65-051-0503

Depleted Uranium - Medical
DEPLETED URANIUM IS A DENSE, SLIGHTLY RADIOACTIVE HEAVY METAL USED IN AMMUNITION, ARMOR AND AIRCRAFT. IT HAS 40% LESS RADIOACTIVITY THAN NATURAL URANIUM.
Uranium is an elem ent found naturally in soil, water, and mineral deposits. It is a slightly radioactive substance composed of 3 naturally occurring isotopes (isotopes are atoms that differ only in their number of neutrons; they have similar physical properties), 238U, 235U, and 234U. All three isotopes are found together in Uranium ore. Depleted uranium is what remains after the more radioactive isotopes, 234U and 235U, are removed from uranium ore in order to make enriched uranium . Enriched uranium, which contains the more radioactive isotopes, is primarily used as fuel in nuclear reactors. All uranium, not just DU, is made up of almost all 238U. Natural and depleted uranium differ only in their radioactivity. Depleted uranium is roughly half (60%) as radioactive as natural uranium because there are less of the more radioactive isotopes (234U and 235U). The chemical properties of the isotopes are the same. It is the chemical properties that are responsible for many of the health effects of concern, such as possible kidney effects. Depleted uranium also contains trace amounts of 236 U and other trace substances such as plutonium, americium and technetium. These amounts are so small that they are very difficult to measure and have no affect on health or the environment. The United States Armed Forces have used DU in the manufacture of munitions, armor and armorpiercing projectiles. DU’s high density, self-sharpening qualities, and the fact that it is easily combustible make its projectiles capable of readily penetrating armor made with less dense metals. Due to its density, armor constructed with DU provides a high degree of shielding and resistance to penetration. During the 1991 Gulf War (GW), depleted uranium containing munitions were used on a large scale for the first time. In the manufacture of projectiles and armor, depleted uranium is alloyed with small amounts of other metals. When a vehicle is impacted and perforated by a DU projectile, the projectile splits into small shards, many of the small shards burst into flames, and fills the insides of the vehicle with flying metal, fumes, and particulates. The bulk of a DU projectile may pass directly through the vehicle. The inside of the damaged vehicle remains contaminated with particles of DU and its oxides after the impact. In the event of a vehicular fire, the heat of the fire can cause any onboard DU ammunition to oxidize. Personnel in, on, or near (less than 50 meters) an armored vehicle when the vehicle is being penetrated by a depleted uranium munition are considered at risk for exposure to DU that should be evaluated by bioassay. They are considered Category I. This is based on modeled comparison of exposure dose to acceptable exposure doses and background level. They may internalize depleted uranium through inhalation, ingestion, wound contamination, and fragmentation (if hit by high velocity depleted uranium shards). Some crew members may be left with multiple tiny fragments of uranium scattered through their muscle and soft tissue. Other soldiers may be exposed to DU during operations to salvage combat vehicles that have been disabled by DU rounds may resuspend DU dust from the vehicles surfaces, Those who routinely enter damaged vehicles in recovery operations or fight fires involving DU are considered to be in exposure Category II and also should have a bioassay for DU performed. Simply riding in a vehicle with intact DU munitions or DU shielding will not result in significant intakes of DU. Exposure by breathing fumes of burning DU metal only occurs if the vehicle is hit or if the soldier is near a target hit by DU munitions. Replication of airborne exposure levels of DU when a penetrating round pierces a vehicle has been modeled and serves as the basis of the screening guidance. This is based on the modeled internal dose. This forms the basis of Category I and II for bioassay.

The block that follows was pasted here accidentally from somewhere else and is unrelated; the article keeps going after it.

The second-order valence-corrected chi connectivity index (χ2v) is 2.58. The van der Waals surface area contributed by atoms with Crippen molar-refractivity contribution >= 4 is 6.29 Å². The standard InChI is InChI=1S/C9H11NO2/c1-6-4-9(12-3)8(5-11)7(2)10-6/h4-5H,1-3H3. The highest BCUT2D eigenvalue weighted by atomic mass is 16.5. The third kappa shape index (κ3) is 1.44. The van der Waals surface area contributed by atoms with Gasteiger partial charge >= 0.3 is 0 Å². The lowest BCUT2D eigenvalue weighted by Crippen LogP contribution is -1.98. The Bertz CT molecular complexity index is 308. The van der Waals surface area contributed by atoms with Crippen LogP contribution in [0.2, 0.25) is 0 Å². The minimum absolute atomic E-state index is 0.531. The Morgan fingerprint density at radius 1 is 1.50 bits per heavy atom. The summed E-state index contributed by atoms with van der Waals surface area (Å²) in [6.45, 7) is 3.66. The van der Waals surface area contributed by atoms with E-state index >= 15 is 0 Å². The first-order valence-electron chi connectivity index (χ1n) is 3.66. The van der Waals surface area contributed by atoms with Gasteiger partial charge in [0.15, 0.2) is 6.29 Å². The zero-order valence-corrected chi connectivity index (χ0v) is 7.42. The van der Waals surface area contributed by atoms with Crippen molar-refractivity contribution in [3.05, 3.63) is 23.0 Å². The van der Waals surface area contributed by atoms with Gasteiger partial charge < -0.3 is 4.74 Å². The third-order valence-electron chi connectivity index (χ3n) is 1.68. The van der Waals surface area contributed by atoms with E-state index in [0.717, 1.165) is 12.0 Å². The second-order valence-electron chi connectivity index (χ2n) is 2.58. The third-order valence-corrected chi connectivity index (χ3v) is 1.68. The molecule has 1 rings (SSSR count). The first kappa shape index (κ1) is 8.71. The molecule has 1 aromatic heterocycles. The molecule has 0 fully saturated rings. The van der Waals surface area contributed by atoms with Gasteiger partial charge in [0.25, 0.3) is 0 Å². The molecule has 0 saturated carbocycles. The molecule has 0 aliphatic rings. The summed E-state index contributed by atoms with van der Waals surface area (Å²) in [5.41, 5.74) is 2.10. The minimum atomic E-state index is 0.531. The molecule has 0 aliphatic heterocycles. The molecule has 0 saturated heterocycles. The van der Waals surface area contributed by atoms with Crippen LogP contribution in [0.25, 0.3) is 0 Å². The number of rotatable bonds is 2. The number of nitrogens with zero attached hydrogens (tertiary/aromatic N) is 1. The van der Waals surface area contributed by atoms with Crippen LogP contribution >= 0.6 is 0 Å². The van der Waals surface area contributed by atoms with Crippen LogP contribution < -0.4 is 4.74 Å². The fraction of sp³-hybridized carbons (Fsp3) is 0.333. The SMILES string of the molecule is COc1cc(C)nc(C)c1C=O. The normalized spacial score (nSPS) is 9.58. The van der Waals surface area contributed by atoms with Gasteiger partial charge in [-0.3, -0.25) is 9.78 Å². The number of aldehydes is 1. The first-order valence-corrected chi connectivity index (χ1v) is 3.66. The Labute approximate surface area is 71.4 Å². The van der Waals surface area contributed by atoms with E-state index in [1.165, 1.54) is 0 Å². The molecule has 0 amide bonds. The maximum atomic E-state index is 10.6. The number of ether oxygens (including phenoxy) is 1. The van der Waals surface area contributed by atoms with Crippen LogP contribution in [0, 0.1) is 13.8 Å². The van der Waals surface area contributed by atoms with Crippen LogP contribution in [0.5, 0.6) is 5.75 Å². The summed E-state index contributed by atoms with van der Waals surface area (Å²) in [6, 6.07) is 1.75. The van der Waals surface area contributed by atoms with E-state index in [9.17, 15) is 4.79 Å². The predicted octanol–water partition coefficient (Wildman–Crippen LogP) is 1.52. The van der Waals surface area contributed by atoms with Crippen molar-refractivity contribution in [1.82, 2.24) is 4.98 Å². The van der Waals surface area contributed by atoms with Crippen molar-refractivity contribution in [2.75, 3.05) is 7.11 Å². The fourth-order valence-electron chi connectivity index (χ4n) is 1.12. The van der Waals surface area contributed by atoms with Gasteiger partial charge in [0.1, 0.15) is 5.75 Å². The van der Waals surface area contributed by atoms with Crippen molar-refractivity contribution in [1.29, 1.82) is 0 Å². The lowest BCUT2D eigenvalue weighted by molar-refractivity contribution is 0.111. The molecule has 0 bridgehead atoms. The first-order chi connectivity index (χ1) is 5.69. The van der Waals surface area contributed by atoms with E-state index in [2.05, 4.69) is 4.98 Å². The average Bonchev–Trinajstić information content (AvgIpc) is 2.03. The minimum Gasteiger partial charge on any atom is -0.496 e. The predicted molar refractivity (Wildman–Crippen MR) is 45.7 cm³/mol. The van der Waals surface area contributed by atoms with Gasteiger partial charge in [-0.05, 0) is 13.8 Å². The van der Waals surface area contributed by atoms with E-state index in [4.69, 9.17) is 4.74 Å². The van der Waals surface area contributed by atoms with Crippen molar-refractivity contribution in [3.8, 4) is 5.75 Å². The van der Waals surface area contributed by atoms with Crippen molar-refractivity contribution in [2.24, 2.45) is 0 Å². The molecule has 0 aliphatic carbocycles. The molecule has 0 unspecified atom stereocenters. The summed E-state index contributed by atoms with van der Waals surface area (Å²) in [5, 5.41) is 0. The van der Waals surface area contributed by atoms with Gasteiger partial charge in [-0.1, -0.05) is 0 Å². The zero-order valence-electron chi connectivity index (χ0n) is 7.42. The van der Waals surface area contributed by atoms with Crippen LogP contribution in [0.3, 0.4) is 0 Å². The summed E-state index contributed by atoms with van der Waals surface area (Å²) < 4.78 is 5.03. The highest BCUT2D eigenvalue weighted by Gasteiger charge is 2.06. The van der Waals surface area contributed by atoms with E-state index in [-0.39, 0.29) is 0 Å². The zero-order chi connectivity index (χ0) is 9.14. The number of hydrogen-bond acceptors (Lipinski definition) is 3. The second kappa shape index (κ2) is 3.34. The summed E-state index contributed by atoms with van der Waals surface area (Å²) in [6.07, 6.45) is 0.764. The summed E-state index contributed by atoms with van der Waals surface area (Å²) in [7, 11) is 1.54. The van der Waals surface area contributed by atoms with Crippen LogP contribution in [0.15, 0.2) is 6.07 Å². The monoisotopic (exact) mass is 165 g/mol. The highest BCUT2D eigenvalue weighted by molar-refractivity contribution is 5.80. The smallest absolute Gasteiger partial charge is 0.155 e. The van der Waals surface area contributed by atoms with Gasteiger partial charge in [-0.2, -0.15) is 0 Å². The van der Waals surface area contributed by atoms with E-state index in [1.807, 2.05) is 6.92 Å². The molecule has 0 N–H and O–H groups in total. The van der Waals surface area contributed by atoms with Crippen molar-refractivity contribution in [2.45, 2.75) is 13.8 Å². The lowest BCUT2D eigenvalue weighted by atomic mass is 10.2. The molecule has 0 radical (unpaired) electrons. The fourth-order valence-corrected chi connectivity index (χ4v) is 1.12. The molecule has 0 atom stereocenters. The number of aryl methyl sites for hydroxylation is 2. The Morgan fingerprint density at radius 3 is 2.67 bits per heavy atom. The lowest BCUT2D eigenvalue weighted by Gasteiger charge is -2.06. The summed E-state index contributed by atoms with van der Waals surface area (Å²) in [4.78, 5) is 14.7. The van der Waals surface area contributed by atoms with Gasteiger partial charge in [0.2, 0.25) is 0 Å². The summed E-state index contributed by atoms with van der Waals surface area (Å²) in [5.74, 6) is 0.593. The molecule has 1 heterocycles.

GENERAL INFORMATION

ROUTINE USES IN THE DEPLOYED SETTING

EXPOSURE LEVELS HISTORICALLY ENCOUNTERED

AVAILABLE EXPOSURE DATA

U.S. Army Center for Health Promotion and Preventive Medicine Occupational and Environmenta l Medicine (DOEM) 5158 Blackhawk Road Aberdeen Proving Ground, Maryland 21010-5403 http://chppm-www.apgea.army.mil/doem/